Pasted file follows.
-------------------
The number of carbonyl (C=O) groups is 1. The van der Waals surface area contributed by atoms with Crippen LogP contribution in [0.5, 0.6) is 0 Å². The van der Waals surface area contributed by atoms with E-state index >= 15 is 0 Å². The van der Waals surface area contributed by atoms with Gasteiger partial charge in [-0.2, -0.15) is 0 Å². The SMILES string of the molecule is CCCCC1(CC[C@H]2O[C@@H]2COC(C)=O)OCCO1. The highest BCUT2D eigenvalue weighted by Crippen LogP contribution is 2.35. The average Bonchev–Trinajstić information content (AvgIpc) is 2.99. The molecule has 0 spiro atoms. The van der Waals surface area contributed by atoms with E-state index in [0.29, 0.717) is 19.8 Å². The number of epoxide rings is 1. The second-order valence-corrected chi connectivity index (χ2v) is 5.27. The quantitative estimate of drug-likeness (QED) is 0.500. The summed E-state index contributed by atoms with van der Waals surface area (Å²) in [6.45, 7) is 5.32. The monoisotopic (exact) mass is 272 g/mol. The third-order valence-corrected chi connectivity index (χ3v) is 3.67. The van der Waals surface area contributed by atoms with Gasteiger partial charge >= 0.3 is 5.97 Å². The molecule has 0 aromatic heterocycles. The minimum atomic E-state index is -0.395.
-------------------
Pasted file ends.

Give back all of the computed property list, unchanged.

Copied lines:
The number of carbonyl (C=O) groups is 1. The van der Waals surface area contributed by atoms with Crippen LogP contribution in [0.5, 0.6) is 0 Å². The van der Waals surface area contributed by atoms with E-state index >= 15 is 0 Å². The van der Waals surface area contributed by atoms with Gasteiger partial charge in [-0.2, -0.15) is 0 Å². The SMILES string of the molecule is CCCCC1(CC[C@H]2O[C@@H]2COC(C)=O)OCCO1. The highest BCUT2D eigenvalue weighted by Crippen LogP contribution is 2.35. The average Bonchev–Trinajstić information content (AvgIpc) is 2.99. The molecule has 0 spiro atoms. The van der Waals surface area contributed by atoms with E-state index in [0.29, 0.717) is 19.8 Å². The number of epoxide rings is 1. The second-order valence-corrected chi connectivity index (χ2v) is 5.27. The quantitative estimate of drug-likeness (QED) is 0.500. The summed E-state index contributed by atoms with van der Waals surface area (Å²) in [6.45, 7) is 5.32. The monoisotopic (exact) mass is 272 g/mol. The third-order valence-corrected chi connectivity index (χ3v) is 3.67. The van der Waals surface area contributed by atoms with Gasteiger partial charge >= 0.3 is 5.97 Å². The molecule has 0 aromatic heterocycles. The minimum atomic E-state index is -0.395.